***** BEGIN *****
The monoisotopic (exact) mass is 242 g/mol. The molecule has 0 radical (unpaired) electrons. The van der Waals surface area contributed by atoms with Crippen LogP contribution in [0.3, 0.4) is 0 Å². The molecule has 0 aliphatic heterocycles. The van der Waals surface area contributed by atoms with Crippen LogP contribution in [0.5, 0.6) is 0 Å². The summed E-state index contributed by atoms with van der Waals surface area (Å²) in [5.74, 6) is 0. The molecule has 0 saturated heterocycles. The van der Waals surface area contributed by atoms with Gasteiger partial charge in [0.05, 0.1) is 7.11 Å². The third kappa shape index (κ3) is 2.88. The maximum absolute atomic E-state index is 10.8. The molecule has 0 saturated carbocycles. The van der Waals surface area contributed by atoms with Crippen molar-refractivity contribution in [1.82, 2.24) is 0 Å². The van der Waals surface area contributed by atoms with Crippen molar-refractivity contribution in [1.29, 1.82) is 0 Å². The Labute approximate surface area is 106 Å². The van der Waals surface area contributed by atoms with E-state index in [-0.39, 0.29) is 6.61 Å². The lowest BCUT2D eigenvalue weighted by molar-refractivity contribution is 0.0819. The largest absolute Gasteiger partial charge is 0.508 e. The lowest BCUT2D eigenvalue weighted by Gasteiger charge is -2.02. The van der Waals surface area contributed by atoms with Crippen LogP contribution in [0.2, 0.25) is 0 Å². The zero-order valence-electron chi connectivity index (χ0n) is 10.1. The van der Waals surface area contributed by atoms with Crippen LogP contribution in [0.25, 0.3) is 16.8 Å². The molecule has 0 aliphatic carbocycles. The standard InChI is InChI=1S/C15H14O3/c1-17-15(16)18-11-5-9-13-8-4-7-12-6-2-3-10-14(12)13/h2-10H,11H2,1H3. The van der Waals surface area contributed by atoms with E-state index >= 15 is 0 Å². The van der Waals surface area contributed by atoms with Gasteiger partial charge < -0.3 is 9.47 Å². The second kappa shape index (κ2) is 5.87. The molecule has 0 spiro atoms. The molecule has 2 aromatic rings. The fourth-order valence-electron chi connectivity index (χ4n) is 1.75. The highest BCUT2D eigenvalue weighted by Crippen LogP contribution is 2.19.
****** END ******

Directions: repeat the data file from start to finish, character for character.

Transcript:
The monoisotopic (exact) mass is 242 g/mol. The molecule has 0 radical (unpaired) electrons. The van der Waals surface area contributed by atoms with Crippen LogP contribution in [0.3, 0.4) is 0 Å². The molecule has 0 aliphatic heterocycles. The van der Waals surface area contributed by atoms with Crippen LogP contribution in [0.5, 0.6) is 0 Å². The summed E-state index contributed by atoms with van der Waals surface area (Å²) in [5.74, 6) is 0. The molecule has 0 saturated heterocycles. The van der Waals surface area contributed by atoms with Gasteiger partial charge in [0.05, 0.1) is 7.11 Å². The third kappa shape index (κ3) is 2.88. The maximum absolute atomic E-state index is 10.8. The molecule has 0 saturated carbocycles. The van der Waals surface area contributed by atoms with Crippen molar-refractivity contribution in [1.82, 2.24) is 0 Å². The van der Waals surface area contributed by atoms with Crippen molar-refractivity contribution in [1.29, 1.82) is 0 Å². The Labute approximate surface area is 106 Å². The van der Waals surface area contributed by atoms with E-state index in [-0.39, 0.29) is 6.61 Å². The lowest BCUT2D eigenvalue weighted by molar-refractivity contribution is 0.0819. The largest absolute Gasteiger partial charge is 0.508 e. The lowest BCUT2D eigenvalue weighted by Gasteiger charge is -2.02. The van der Waals surface area contributed by atoms with Crippen LogP contribution in [0.2, 0.25) is 0 Å². The zero-order valence-electron chi connectivity index (χ0n) is 10.1. The van der Waals surface area contributed by atoms with Crippen LogP contribution in [0.25, 0.3) is 16.8 Å². The molecule has 0 aliphatic carbocycles. The standard InChI is InChI=1S/C15H14O3/c1-17-15(16)18-11-5-9-13-8-4-7-12-6-2-3-10-14(12)13/h2-10H,11H2,1H3. The van der Waals surface area contributed by atoms with E-state index >= 15 is 0 Å². The van der Waals surface area contributed by atoms with Gasteiger partial charge < -0.3 is 9.47 Å². The second kappa shape index (κ2) is 5.87. The molecule has 0 spiro atoms. The molecule has 2 aromatic rings. The fourth-order valence-electron chi connectivity index (χ4n) is 1.75. The highest BCUT2D eigenvalue weighted by Crippen LogP contribution is 2.19.